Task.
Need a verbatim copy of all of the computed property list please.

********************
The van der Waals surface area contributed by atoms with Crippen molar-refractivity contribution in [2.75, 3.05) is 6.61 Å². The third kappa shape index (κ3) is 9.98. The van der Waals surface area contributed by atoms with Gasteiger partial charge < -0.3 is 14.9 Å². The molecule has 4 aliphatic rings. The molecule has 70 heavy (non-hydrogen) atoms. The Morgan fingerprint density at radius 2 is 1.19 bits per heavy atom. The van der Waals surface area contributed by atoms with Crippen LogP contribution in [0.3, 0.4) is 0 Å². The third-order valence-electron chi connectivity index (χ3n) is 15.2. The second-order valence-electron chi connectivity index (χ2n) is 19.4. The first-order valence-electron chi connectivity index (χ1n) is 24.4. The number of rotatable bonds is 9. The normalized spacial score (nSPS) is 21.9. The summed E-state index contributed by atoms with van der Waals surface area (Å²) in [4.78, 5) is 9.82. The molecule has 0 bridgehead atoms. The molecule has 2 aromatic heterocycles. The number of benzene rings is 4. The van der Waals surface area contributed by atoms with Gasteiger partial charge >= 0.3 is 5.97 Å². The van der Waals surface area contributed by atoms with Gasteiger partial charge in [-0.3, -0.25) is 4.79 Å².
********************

The van der Waals surface area contributed by atoms with Crippen molar-refractivity contribution in [2.75, 3.05) is 6.61 Å². The third kappa shape index (κ3) is 9.98. The van der Waals surface area contributed by atoms with Gasteiger partial charge < -0.3 is 14.9 Å². The molecule has 4 aliphatic rings. The molecule has 70 heavy (non-hydrogen) atoms. The Morgan fingerprint density at radius 2 is 1.19 bits per heavy atom. The van der Waals surface area contributed by atoms with Crippen LogP contribution in [0.3, 0.4) is 0 Å². The third-order valence-electron chi connectivity index (χ3n) is 15.2. The second-order valence-electron chi connectivity index (χ2n) is 19.4. The first-order valence-electron chi connectivity index (χ1n) is 24.4. The number of rotatable bonds is 9. The normalized spacial score (nSPS) is 21.9. The summed E-state index contributed by atoms with van der Waals surface area (Å²) in [4.78, 5) is 9.82. The molecule has 0 bridgehead atoms. The molecule has 2 aromatic heterocycles. The number of benzene rings is 4. The van der Waals surface area contributed by atoms with Gasteiger partial charge >= 0.3 is 5.97 Å². The van der Waals surface area contributed by atoms with Gasteiger partial charge in [-0.3, -0.25) is 4.79 Å².